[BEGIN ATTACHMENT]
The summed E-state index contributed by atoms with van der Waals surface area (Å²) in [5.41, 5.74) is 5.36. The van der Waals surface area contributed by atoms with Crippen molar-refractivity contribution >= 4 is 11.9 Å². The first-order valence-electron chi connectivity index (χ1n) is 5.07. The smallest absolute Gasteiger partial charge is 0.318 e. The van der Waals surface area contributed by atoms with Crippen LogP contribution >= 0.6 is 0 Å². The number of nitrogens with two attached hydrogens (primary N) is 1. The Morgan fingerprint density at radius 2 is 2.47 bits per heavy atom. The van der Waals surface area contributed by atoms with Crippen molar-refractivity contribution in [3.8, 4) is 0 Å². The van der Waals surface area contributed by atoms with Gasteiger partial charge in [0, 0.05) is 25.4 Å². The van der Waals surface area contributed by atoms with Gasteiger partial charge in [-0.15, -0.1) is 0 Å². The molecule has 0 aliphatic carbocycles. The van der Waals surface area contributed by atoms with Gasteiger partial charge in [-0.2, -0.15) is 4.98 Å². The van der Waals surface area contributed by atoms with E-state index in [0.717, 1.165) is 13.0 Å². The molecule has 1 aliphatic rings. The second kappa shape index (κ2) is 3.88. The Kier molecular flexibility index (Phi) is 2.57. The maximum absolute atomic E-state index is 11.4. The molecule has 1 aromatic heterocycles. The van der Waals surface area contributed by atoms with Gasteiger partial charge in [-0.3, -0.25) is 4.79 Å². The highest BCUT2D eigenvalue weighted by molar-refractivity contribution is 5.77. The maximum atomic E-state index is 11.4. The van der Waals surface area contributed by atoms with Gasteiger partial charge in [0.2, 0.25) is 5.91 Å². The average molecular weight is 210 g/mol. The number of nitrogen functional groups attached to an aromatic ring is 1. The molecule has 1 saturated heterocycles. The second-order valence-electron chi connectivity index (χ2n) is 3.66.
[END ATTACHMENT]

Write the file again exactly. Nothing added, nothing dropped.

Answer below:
The summed E-state index contributed by atoms with van der Waals surface area (Å²) in [5.41, 5.74) is 5.36. The van der Waals surface area contributed by atoms with Crippen molar-refractivity contribution >= 4 is 11.9 Å². The first-order valence-electron chi connectivity index (χ1n) is 5.07. The smallest absolute Gasteiger partial charge is 0.318 e. The van der Waals surface area contributed by atoms with Crippen LogP contribution >= 0.6 is 0 Å². The number of nitrogens with two attached hydrogens (primary N) is 1. The Morgan fingerprint density at radius 2 is 2.47 bits per heavy atom. The van der Waals surface area contributed by atoms with Crippen molar-refractivity contribution in [3.8, 4) is 0 Å². The van der Waals surface area contributed by atoms with Gasteiger partial charge in [0, 0.05) is 25.4 Å². The van der Waals surface area contributed by atoms with Gasteiger partial charge in [-0.15, -0.1) is 0 Å². The molecule has 0 aliphatic carbocycles. The van der Waals surface area contributed by atoms with Gasteiger partial charge in [-0.2, -0.15) is 4.98 Å². The van der Waals surface area contributed by atoms with E-state index in [0.717, 1.165) is 13.0 Å². The molecule has 1 aliphatic rings. The second kappa shape index (κ2) is 3.88. The Kier molecular flexibility index (Phi) is 2.57. The maximum absolute atomic E-state index is 11.4. The molecule has 1 aromatic heterocycles. The van der Waals surface area contributed by atoms with Gasteiger partial charge in [-0.3, -0.25) is 4.79 Å². The highest BCUT2D eigenvalue weighted by molar-refractivity contribution is 5.77. The maximum atomic E-state index is 11.4. The van der Waals surface area contributed by atoms with Gasteiger partial charge in [0.2, 0.25) is 5.91 Å². The average molecular weight is 210 g/mol. The number of nitrogen functional groups attached to an aromatic ring is 1. The molecule has 1 saturated heterocycles. The second-order valence-electron chi connectivity index (χ2n) is 3.66.